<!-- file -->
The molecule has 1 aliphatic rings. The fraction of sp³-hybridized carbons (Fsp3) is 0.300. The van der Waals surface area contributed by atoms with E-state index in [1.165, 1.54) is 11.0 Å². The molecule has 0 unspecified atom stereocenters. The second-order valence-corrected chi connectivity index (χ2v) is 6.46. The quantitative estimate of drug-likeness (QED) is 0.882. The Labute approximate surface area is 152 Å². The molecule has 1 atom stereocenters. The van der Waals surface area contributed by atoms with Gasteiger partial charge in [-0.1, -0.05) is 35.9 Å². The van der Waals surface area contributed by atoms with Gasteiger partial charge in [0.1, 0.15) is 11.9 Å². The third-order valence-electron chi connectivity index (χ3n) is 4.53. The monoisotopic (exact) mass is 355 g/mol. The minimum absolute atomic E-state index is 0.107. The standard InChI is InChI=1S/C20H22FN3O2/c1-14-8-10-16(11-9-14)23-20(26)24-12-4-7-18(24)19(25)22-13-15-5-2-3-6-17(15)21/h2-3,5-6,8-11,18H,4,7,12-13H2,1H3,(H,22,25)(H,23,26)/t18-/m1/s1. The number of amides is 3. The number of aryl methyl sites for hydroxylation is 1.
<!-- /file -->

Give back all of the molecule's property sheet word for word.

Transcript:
The molecule has 1 aliphatic rings. The fraction of sp³-hybridized carbons (Fsp3) is 0.300. The van der Waals surface area contributed by atoms with E-state index in [1.165, 1.54) is 11.0 Å². The molecule has 0 unspecified atom stereocenters. The second-order valence-corrected chi connectivity index (χ2v) is 6.46. The quantitative estimate of drug-likeness (QED) is 0.882. The Labute approximate surface area is 152 Å². The molecule has 1 atom stereocenters. The van der Waals surface area contributed by atoms with Gasteiger partial charge in [-0.1, -0.05) is 35.9 Å². The van der Waals surface area contributed by atoms with Gasteiger partial charge in [0.1, 0.15) is 11.9 Å². The third-order valence-electron chi connectivity index (χ3n) is 4.53. The monoisotopic (exact) mass is 355 g/mol. The minimum absolute atomic E-state index is 0.107. The standard InChI is InChI=1S/C20H22FN3O2/c1-14-8-10-16(11-9-14)23-20(26)24-12-4-7-18(24)19(25)22-13-15-5-2-3-6-17(15)21/h2-3,5-6,8-11,18H,4,7,12-13H2,1H3,(H,22,25)(H,23,26)/t18-/m1/s1. The number of amides is 3. The number of aryl methyl sites for hydroxylation is 1.